Le jour où jai voulu devenir populaire (Bloom) (French Edition)


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Rugiero, the hero of the play and the long-lost son of Pedro Morosini, may be historical, for mention is made of a Ruggiero Morosini who in was in command of a Venetian fleet that attacked Constantinople. The mere use of an additional name of historical authenticity,.

The remaining characters of the play are either the author's own creations or else persons of little or no historical importance; hence they may be passed over without further comment. A slight anachronism is indicated in the cast of characters, in which Pedro Morosini is given the office of "presidente primero del Tribunal de los Diez. The need for such a body was made apparent by the conspiracy of , of which the Council of Ten may be said to have been a direct result.

Blanche Gardin - Être une femme / Être un homme

The revolt broke out on June 15, , and the Council of Ten was created as a committee of public safety on July ioth of the same year. Designed at first to function only until Michaelmas, the Council soon became an integral part of the governmental machinery. After various extensions of time W. Carew Hazlitt, History of the Venetian. III, p. Horatio F.

An adequate treatment of the various underlying causes of the conspiracy is impossible within the confines of this paper. The struggle between the old and the new orders of the aristocracy for the control of the Venetian government was growing more bitter and personal. Street fighting became so frequent that citizens were forbidden to carry arms, and the Signori di Notte, as heads of the police patrol, ware ordered to enforce this edict. Marco Morosini, one of these "Lords of the Night and an adherent of the Gradenigo faction, on one occasion endeavored to search Pietro Querini, the brother of Marco Querini, for concealed weapons.

Marco Querini resolved to act at once, and he called a meeting of various prominent nobles known to be in opposition to the DogeJ Bajamonte Tiepolo, whose popularity with the common people caused his aid to be considered a valuable asset to any projected conspiracy against the party in power, was not in Venice at the time; but it was decided to hold a second meeting to which he should be invited.

And now we approach the opening act of the play. Among these grievances was the closing of the Great Council to ail but a very small group of the nobility, a political stroke accomplished by the party of the Doge in The battle of Curzola, fought between the Venetians and the Genoese in , had resulted in the almost total dt!

Jean d'Acre had long been regarded as the "Key of Palestine," and its loss to the Mussulmans is was a severe blow to the Eastern trade of Venice. Jacopo Querini opposed the use of violence against the Doge and his party, but on Jacopo's departure for Constantinople a final meeting was held and the details of the revolt were worked out. The attack on the governmental party was set for June i5th, and the conspirators were to gather at the Querini palace the night before.

At dawn they were to start for the Piazza of St. Mark in two divisions, one of which was to be led by Marco Querini and the other by Tiepolo. The object was to seize the ducal palace, kill or capture the Doge and his chief supporters, and thus break the backbone of the resistance at one stroke.

Badoer was sent to the mainland to take command of the troops previously enlisted from the vicinity of Padua. On the appointed day he was supposed to arrive with his forces by water, seize the Grand Canal, and unite with the other conspirators in the Piazza. But it is necessary to return to the play in order to see to what extent it coincides with history. Acts II and III, although of great dramatic interest, may be passed over as having no direct historical relation to the outcome of the conspiracy. Act IV, in which the actual outbreak occurs, is effective from a dramatic viewpoint but contributes little or no reliable historical information.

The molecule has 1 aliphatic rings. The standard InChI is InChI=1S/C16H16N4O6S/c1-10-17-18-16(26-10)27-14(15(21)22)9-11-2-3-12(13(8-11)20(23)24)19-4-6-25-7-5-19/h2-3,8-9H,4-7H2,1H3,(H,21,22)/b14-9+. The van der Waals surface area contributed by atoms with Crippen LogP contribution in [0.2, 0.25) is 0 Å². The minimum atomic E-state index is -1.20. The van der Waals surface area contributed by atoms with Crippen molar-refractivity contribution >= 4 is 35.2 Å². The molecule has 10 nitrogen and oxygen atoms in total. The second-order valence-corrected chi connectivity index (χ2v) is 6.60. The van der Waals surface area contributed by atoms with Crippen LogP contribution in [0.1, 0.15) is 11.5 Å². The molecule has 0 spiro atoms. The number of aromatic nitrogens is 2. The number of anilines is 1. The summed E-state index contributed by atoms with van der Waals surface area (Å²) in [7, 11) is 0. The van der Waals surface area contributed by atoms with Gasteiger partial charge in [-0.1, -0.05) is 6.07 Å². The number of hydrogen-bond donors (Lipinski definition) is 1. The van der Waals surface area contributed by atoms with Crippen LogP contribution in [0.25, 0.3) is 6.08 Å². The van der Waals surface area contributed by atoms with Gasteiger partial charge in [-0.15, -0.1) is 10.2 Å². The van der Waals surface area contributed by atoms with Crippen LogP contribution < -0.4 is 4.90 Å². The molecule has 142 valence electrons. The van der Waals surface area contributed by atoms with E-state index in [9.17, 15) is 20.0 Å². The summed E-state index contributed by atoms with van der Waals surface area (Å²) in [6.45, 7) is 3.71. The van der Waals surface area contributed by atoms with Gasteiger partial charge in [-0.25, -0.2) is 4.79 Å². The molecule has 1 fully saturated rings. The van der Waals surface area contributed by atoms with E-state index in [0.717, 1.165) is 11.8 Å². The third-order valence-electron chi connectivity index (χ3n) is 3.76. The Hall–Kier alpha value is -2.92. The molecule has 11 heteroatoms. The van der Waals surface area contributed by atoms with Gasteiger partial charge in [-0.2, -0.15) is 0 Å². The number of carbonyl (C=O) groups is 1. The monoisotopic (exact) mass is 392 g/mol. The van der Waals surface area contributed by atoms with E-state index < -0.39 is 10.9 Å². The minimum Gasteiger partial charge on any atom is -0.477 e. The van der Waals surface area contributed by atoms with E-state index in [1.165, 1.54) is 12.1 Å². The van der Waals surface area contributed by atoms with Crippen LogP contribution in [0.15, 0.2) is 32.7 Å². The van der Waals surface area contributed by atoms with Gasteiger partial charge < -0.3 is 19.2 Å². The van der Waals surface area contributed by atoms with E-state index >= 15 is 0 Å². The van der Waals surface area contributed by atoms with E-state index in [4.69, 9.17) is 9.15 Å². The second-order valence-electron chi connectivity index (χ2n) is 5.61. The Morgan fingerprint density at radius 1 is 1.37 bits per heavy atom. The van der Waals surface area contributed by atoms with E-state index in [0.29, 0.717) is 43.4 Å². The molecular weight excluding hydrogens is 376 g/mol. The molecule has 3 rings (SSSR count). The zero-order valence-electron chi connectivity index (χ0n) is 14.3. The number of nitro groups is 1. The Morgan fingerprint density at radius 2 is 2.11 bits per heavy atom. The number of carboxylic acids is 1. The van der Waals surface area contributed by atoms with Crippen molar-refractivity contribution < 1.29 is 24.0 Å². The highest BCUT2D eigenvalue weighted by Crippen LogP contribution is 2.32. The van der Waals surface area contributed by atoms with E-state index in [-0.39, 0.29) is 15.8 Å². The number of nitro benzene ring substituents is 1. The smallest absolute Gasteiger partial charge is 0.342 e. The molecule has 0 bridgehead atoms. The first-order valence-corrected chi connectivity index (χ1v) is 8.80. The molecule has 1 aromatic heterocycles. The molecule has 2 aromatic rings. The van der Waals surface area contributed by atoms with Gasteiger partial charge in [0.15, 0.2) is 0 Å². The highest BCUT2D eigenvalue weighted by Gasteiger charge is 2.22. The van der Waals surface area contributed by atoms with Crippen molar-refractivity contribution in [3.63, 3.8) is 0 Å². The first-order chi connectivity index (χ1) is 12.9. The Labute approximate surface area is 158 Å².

The idea of having the disguised conspirators mingle with the merrymakers white awaiting the signal for the attack is a good dramatic device, but it is historically inaccurate. The author is guilty of a rather serious anachronism Act IV, Scene IV when he makes the Comandaitte of the guard refer to the Bridge of Sighs" as an exit from the ducal palace.

This bridge, which connects the state prisons and the ducal palace, was constructed between and , almost three hundred years later than the date of the Tiepoline rebellion. The conspirators were confident of surprising the Doge by their attack, but this expectation was not to be realized.


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Marco Donato, who had joined the conspirators and thus become acquainted with their plans, secretly changed sides and betrayed the details of the carefully laid plot to the Doge the very afternoon before the scheduled attack of the morrow. The Doge acted with the vigorous promptness demanded by the occasion.

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Mark's to hasten to the Piazza for the purpose of defending the Republic, and he dispatched messengers to Chioggia, Murano, Burano, and Torcello, demanding reinforcements. The forces of Tiepolo and those of Marco Querini were led by different routes through the city, and it was Querini's misfortune to arrive first at the Piazza of St.

Here he found the forces of the Doge ready and waiting, and in the surprise of the ensuing struggle Marco Querini was killed and his troops were quickly put to flight. Thus, when Bajamonte arrived he found the party of the Doge in full possession of the Piazza. The Paduan contingent, led by Badoer, was met and defeated shortly thereafter on the lagoon by the reinforcements secured by the Doge from Chioggia.

Badoer was captured, together with a number of his followers. Thus the entire scheme of the conspirators had miscarried, and it merely remained for the Doge to punish the leaders of the insurrection. Querini had been killed; Badoer had been made prisoner, and his execution was but a question of time; Tiepolo, however, offered a more serious problem. He had covered his retreat by. Tiepolo and his chief aides were binished for life from Venice, a number of less influential patricians were exiled for shorter periods, and the more humble of Bajamonte's followers were pardoned.